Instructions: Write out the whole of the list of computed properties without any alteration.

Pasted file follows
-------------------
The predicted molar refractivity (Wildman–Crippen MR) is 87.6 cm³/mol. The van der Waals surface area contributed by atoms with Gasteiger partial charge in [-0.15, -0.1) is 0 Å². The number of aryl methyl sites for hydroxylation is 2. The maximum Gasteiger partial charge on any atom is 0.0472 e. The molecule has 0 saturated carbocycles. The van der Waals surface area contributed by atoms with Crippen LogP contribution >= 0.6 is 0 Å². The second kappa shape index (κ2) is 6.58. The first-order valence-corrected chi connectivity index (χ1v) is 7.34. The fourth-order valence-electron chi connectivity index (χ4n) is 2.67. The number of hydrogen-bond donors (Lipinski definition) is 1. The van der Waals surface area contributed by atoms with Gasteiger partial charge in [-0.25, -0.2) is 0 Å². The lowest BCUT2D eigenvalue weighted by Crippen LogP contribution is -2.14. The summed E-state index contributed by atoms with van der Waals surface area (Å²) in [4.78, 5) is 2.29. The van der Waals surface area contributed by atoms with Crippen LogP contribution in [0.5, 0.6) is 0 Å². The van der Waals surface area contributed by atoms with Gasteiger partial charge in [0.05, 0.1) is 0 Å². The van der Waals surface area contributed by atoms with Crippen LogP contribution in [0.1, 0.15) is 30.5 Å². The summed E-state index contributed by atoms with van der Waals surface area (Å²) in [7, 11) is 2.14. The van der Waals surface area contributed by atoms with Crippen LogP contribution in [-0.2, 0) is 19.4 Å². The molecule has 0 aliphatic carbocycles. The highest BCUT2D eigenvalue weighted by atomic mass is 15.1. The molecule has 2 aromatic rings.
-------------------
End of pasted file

The predicted molar refractivity (Wildman–Crippen MR) is 87.6 cm³/mol. The van der Waals surface area contributed by atoms with Gasteiger partial charge in [-0.15, -0.1) is 0 Å². The number of aryl methyl sites for hydroxylation is 2. The maximum Gasteiger partial charge on any atom is 0.0472 e. The molecule has 0 saturated carbocycles. The van der Waals surface area contributed by atoms with Crippen LogP contribution >= 0.6 is 0 Å². The second kappa shape index (κ2) is 6.58. The first-order valence-corrected chi connectivity index (χ1v) is 7.34. The fourth-order valence-electron chi connectivity index (χ4n) is 2.67. The number of hydrogen-bond donors (Lipinski definition) is 1. The van der Waals surface area contributed by atoms with Gasteiger partial charge in [-0.25, -0.2) is 0 Å². The lowest BCUT2D eigenvalue weighted by Crippen LogP contribution is -2.14. The summed E-state index contributed by atoms with van der Waals surface area (Å²) in [4.78, 5) is 2.29. The van der Waals surface area contributed by atoms with Crippen LogP contribution in [0.5, 0.6) is 0 Å². The van der Waals surface area contributed by atoms with Gasteiger partial charge in [0.05, 0.1) is 0 Å². The van der Waals surface area contributed by atoms with Crippen LogP contribution in [0.1, 0.15) is 30.5 Å². The summed E-state index contributed by atoms with van der Waals surface area (Å²) in [7, 11) is 2.14. The van der Waals surface area contributed by atoms with Crippen LogP contribution in [-0.2, 0) is 19.4 Å². The molecule has 0 aliphatic carbocycles. The highest BCUT2D eigenvalue weighted by atomic mass is 15.1. The molecule has 2 aromatic rings.